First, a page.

By Young Ha Suh
The words echoed through the cold air of the Kalahari Desert. It was a typical morning at my field site where I was a new field assistant collecting data on a social mongoose species, the meerkat (Suricata suricatta). At the field site, we train meerkats to weigh themselves with the magic words, “yum yum” and tiny treats of boiled egg and water (positive association with the words) when they hop into the scale. The weight data is a core asset of the project, and it is our main job as research assistants to obtain that data. I had to remind myself to sound as cheerful and enticing as possible while saying the words.
I burst out. It had already been 12 minutes since I started running around with a weighing scale in one hand, holding a note book with the same arm, and waving a bag of mushed boiled eggs and a hamster water bottle with another. I must have looked insane. My target meerkat – Tigi, who belonged to the Ewok clan – probably thought the same as he looked at me briefly before scurrying off into the distance. Timing is critical in weight data because we want to know how much the animals weighed before they started foraging. The cutoff was 15 minutes after they leave the burrow to start their daily foraging, and by then I still needed to weigh 17 more meerkats! Despite my best efforts of shoving the water bottle and egg bits in their faces, the rest of Ewoks ignored me. The dominant female, even pushed away my hand. Dejected, I decided to spend the rest of my time on Tigi, who at least glanced over occasionally.
I promise I was not a bad field assistant. It was mid-winter when I first arrived. This is a tricky time for us research assistants because the meerkats do not care for our food and water offerings. Meerkats are primarily insectivores that dig to find food (in which they get their water from). In winter, they find enough food underground so they are not as interested in getting weighed for treats. So here I was, chasing after one meerkat to the next, desperately begging with pleas of “yum yum” while carrying all the tools and sitting up and down repeatedly to set the scale in front of each one. After multiple efforts, I finally got Tigi to drink out of the water bottle and nibble on some egg yolk. Suppressing all my excitement and joy, I slowly moved the water bottle towards the scale. Tigi followed dutifully, and I managed to get his two paws into the weight box of the scale. He was so close! Just as he was about to put a hind foot on the scale, a sharp call sent him and the rest of Ewok into burrows.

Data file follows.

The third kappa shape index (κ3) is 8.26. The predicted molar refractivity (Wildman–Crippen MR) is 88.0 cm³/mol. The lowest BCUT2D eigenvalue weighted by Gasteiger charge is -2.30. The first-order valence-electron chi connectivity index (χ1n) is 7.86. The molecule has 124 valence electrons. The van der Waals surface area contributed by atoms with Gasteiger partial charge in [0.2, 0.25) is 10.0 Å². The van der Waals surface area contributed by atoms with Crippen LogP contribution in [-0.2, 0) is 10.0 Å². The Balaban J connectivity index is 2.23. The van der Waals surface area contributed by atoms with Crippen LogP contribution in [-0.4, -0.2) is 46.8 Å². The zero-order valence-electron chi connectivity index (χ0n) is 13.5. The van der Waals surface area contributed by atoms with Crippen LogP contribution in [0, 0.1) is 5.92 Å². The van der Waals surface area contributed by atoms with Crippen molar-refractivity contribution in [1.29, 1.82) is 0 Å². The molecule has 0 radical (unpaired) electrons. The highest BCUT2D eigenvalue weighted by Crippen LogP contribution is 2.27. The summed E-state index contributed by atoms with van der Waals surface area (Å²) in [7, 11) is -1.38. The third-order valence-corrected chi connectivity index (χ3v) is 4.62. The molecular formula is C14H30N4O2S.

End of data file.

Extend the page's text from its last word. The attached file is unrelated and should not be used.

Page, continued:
I was devastated. I looked around to find the cause of this commotion: a fork-tailed drongo (Dicrurus adsimilis). Drongos are small, insect-eating birds that are often seen following other animals. When with meerkats, drongos can act as sentries and produce an alarm call when they see a predator approaching. Meerkats respond to these alarm calls and run away. But drongos are not just altruistic; they can be cunning thieves. How? These smart birds can produce a false alarm, in the absence of danger, when they see a meerkat dig up a prey item. As the meerkat drops its meal in a scurry of panic and fear, the drongo swiftly retrieves the fallen food item. In the winter when flying insects are scarce, drongos rely heavily on meerkats for their food intake. While I marveled at the ingenuity of this avian thief, I had to chase it away for data. I yelled and shouted at the bird, waving my arms, and it flew away from sight. As the meerkats emerged from the burrows one by one, I cautiously kneeled down and started enticing them again with yum yums.
“Strink-strink!” The drongo’s sharp, metallic call reverberated, once again sending all the meerkats into a mad dash. It was a couple of meters away from the scale, sitting on a bush, eyes fixated on the crumbled egg bits in my hand. I tried shooing it away, but it flew to a nearby branch and watched me. As the meerkats emerged, I resumed weighing while keeping a wary eye on the thief. After the third time, Tigi had all four feet on the scale. I carefully adjusted his tail so it would not be touching the ground and I looked over to see the reading. “Five hundred forty…” Before I could finish, “Strink-strink!” Tigi bolted out of the weight box, milliseconds before I had a chance to read it.
Fuming with frustration, I looked up. This time, the bird was hovering just inches away from my face, looking at my face then at the egg crumbs. I was bewildered by the audacity of this wild bird and its tenacity to get any form of protein in its diet. I almost touched it as it flew away to a nearby branch. I tried again for another 15 minutes, and had to give up because of the drongos persistence and the Ewok clan’s stupidity gullibility to fall for the false alarm every single time – most meerkats learn after a couple of false alarms, just like in ‘the boy who cried wolf’. It was a battle of determination between me and the drongo, and the wits between meerkat and drongo; and the drongo was the ultimate winner that day.
Here is a BBC video of a drongo-meerkat interaction:
Young Ha Suh is a PhD student at Cornell University. She is interested in the behavioral ecology of Florida Scrub-Jays, especially the socio-environmental factors that influence individual dispersal and subsequent fitness. She also has her share of ostrich horror stories, one of which involving a mate-display and exchange of chest-bumps. For more information on her research, visit: younghasuh.wordpress.com